Comments: This is not a subtle book – it is in fact a book with personality. It is the paperback version of the hardcover book that came out in 2001, and is based on the cooking (and jazz, motorcycles, bathroom graffiti, and tattoo art) of the "honky-tonk rib joint" of the same name in Syracuse, New York (and now Rochester and New York City, as well.)
In addition to the history of the roadhouse and its colorful founders, chapters cover starters (wings, drunken shrimp, Creole Deviled Eggs, salsa, guacamole, Mississippi-Style Catfish Strips), beef, chicken, fish, lamb, pork, sides (slaw, rice, beans, Cajun Corn, fries, corn bread, Garlic & Cheddar Grits), soups and leftovers (hash, jambalaya, Texas Red Chili, Soulful Stew), desserts, and barbecue staples. The last section includes "Mutha Sauce" (which is used in nearly every recipe), and Creole Seasoning and Mojito Marinade (which only seem like they're used in every recipe), and a variety of other rubs, seasonings, dressings, and stocks.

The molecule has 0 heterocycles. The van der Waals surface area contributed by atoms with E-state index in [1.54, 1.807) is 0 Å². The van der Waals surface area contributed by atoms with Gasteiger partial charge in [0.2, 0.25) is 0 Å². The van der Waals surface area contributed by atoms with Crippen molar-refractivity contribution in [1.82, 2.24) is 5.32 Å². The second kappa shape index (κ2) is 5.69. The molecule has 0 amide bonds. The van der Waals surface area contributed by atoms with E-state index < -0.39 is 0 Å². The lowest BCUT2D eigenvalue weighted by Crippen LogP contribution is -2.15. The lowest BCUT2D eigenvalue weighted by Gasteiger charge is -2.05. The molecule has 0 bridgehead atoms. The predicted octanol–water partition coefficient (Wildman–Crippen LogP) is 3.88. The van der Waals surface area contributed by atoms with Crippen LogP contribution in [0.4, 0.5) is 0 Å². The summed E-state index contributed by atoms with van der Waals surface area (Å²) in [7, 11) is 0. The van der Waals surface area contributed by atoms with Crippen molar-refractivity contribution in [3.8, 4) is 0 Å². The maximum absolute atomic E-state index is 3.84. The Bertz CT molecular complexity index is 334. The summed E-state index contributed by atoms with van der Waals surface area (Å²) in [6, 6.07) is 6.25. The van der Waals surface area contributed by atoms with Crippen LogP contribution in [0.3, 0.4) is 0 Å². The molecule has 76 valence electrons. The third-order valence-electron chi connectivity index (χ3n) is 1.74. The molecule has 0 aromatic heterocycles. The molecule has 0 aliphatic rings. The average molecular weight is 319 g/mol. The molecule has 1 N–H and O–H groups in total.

That the Dinosaur Bar-B-Que is grounded in upstate New York, but mixes Cuban, Memphis, Texas, Cajun and other cooking styles and ingredients seems barely worth mentioning. After all, the book implies (well, screams), shouldn’t people in the Northeast (and with the book – people everywhere) have access to Southern barbecue and flavorful ethnic "grub" anytime and anywhere? What's geography, after all, when you can whip up Drunken Spicy Shameless Shrimp with Brazen Cocktail Sauce, Not Your Mama's Meatloaf, and Dinosaur-Style Ribs in the comfort of your own kitchen and on your own grill?
And yes, we did mean to state that the layout is cluttered and kind, the legibility is challenging and clear, and the overall tone is trying too hard (occasionally) and that of a good friend. It is, after all, a book with personality….